“Australia’s muted response to continuing, massive anti-Beijing protests in Hong Kong has so far been understandable. After all, it was the Coalition government that failed in a 2017 attempt to ram through exactly the sort of extradition treaty with China that triggered the massive protests against the Hong Kong government’s capitulation to Beijing.”


Australian mother makes urgent plea for Government help from inside Syrian al-Hawl detention camp

‘All hands on deck!’: World’s central banks join RBA’s plea for government help

Tiny nations challenge Australia’s carbon ‘carryover credits’

Disgraced former top cop Terry Lewis regrets ‘co-operating’ ($)

‘The agenda was too big’: Anthony Albanese wants to remove LGBTIQ references from policy

Australia wants to sell HSC, VCE to the world

Snowy seeks to ramp up the grid ($)

Forty two per cent of Territorians may not be here in two years

Outrage as NSW government delays state’s Modern Slavery Act

‘This will always be a protest’: New York marks 50 years since Stonewall


Acting on Iran has painful shades of joining the US in Iraq Tony Walker (The Sydney Morning Herald): “Here’s a word of advice to Prime Minister Scott Morrison. Unless he wants to risk a smudge on his reputation of the sort that accompanies John Howard to this day: don’t get involved in conflict with Iran beyond limited naval engagement in a Gulf peace-keeping role.”

After defamation ruling, it’s time Facebook provided better moderation tools — Fiona R Martin (The Conversation): “After a NSW Supreme court judge ruled this week that Australian publishers are liable for defamatory comments on their Facebook sites, it’s clear that page owners need to get serious about social media management. The ruling suggests that operators of commercial Facebook pages may need to hide all comments by default so that they can be checked for defamation before they are seen by the public.”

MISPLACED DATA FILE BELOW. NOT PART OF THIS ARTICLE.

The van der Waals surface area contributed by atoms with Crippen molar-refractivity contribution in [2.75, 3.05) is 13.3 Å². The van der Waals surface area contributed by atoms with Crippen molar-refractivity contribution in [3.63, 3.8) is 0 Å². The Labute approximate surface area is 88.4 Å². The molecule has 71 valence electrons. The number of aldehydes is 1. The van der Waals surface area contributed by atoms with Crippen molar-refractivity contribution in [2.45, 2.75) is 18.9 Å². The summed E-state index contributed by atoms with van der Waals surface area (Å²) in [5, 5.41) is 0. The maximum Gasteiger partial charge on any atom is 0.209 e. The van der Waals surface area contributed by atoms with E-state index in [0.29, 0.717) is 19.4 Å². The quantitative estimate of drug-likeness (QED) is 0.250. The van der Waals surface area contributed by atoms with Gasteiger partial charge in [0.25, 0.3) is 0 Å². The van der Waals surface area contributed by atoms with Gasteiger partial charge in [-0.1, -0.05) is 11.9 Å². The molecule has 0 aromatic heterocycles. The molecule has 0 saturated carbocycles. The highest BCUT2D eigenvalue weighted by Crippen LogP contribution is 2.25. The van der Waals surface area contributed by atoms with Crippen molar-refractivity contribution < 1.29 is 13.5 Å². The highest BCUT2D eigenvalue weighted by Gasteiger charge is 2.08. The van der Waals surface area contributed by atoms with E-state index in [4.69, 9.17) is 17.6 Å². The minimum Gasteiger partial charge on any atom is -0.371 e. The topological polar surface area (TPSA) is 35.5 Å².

The Daily Telegraph celebrates 140 years: Campbell Reid reflects on the biggest stories of his time ($) — Campbell Reid (The Daily Telegraph): “Of all of them, it had to be this one. The moment when you are telling a story that is changing the world. That night went by in a blur. Our presses were already running, so Australian newspapers were probably the first in the world to be printing the story of the 9/11 attacks as they happened.”


The Latest Headlines



  • The Australian Fair Trade and Investment Network will hold a Trades Hall public forum during the latest round of negotiations for the Regional Comprehensive Economic Partnership (RCEP), with speakers including ACTU President Michele O’Neil, ahead of protests tomorrow.


  • Dark Emu author Bruce Pascoe will deliver the 2019 Barry Andrew Memorial Address on “Learning to Love Your Country” at The University of Western Australia.

South Australia

  • Teachers will strike across the state with the AEU citing, amongst other issues, an “inadequate” funding offer to help schools cope with students needing special support.


  • Flag raising ceremonies, speeches and other events will be held across the country to mark the opening day of NAIDOC Week.

London, England

  • Day one of Wimbledon.

Peter Fray